The president behind Japanese casual clothing retailer, Uniqlo, has threatened this week to close its stores if United States President Donald Trump creates policies which force companies like his to manufacture products in the United States. The founder and president of parent company Fast Retailing, Tadashi Yanai said that he will pull out of American operations if “directly instructed to.”
He relates that this is really the only obvious choice. The situation could be an impossible one, he explains, noting that manufacturing products in the price—at American labor and product prices—is probably not a wise decision for consumers and could render business expansion in the United States virtually meaningless.
Yunai already has retail stores in more than 50 locations across the United States with plans to open at least another 20 or more in the next year, alone.
Yunai’s threats, of course, do not come unwarranted. He is merely responding to repeated threats from US President Donald Trump to impose new tariffs on foreign imports, a major platform of his 2016 presidential campaign promising to revitalize the manufacturing industry in the United States. Trump made similar threats to Toyota, urging them to build their new plant in the United States instead of Mexico (or pay a premium of as much as 20 percent in the form of a “border tax”.)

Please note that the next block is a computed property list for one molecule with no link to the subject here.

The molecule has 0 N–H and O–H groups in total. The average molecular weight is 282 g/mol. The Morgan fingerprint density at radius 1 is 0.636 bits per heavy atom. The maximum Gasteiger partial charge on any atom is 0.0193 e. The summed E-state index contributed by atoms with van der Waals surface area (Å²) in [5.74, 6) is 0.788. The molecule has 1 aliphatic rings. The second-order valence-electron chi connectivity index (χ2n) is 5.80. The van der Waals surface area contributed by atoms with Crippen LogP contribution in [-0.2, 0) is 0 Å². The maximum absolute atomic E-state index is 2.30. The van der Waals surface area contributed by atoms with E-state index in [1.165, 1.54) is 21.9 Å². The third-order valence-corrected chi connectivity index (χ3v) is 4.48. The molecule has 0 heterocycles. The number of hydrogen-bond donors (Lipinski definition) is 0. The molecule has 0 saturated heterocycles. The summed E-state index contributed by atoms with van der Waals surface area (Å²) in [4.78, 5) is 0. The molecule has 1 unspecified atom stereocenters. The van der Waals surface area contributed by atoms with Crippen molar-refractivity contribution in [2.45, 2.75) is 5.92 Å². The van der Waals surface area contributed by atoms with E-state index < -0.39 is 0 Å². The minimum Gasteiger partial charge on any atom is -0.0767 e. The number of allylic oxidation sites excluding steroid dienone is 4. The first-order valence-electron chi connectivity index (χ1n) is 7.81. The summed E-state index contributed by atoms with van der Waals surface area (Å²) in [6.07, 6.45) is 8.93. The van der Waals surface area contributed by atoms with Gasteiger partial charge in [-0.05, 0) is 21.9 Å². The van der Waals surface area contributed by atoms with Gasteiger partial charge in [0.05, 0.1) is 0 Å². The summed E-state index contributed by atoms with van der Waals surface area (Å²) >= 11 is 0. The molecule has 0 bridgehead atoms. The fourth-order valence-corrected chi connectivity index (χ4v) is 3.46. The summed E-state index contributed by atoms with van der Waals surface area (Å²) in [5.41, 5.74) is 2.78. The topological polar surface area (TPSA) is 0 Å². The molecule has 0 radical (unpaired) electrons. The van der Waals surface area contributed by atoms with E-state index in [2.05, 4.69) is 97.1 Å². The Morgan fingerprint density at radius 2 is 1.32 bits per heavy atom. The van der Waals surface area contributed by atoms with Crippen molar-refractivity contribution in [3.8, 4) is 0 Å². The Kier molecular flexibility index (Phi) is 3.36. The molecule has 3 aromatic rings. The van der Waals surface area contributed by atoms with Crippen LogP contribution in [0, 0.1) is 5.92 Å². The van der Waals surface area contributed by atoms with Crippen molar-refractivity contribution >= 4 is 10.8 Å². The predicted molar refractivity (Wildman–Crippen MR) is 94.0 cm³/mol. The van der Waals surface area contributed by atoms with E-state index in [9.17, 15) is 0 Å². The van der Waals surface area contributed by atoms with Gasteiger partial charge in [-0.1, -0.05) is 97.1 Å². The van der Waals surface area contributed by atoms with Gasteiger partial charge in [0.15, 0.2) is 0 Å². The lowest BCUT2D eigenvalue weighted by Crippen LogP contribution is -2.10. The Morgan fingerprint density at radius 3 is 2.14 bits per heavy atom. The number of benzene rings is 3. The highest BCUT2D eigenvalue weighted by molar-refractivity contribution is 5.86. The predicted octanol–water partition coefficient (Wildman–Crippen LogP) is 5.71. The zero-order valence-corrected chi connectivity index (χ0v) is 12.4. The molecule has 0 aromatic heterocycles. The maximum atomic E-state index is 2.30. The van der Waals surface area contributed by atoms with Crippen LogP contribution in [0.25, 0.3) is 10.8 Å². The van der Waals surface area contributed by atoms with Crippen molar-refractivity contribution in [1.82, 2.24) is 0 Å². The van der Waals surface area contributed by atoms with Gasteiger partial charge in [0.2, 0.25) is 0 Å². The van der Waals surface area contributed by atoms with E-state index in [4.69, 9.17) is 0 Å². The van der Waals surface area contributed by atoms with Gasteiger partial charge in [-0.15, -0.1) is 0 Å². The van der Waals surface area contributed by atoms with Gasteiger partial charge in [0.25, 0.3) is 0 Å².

You may recall a tweet from Trump early in his campaign which said “Toyota Motor said will build a new plant in Baja, Mexico, to build Corolla cars for U.S. NO WAY!”
Of course, all US retail executives fear any such measures will drastically increase prices for products in the US, making this essentially too expensive for the average American consumer. This is particularly harmful, though, when you consider that these foreign tariffs could discourage not only clothing makers and car manufacturers but also companies who make and sell daily use home care products—soap, detergent, paper products, etc—to millions of Americans every single day.
It is an ambitious pursuit, of course, for US President Donald Trump to want to bring all manufacturing jobs into the United States. While this is a noble desire, companies make products in other countries because it is cheaper to do so; building all American products within American borders (or issuing a border tax) will significantly increase the price of all products and make it very difficult to garner consistent sales in the US.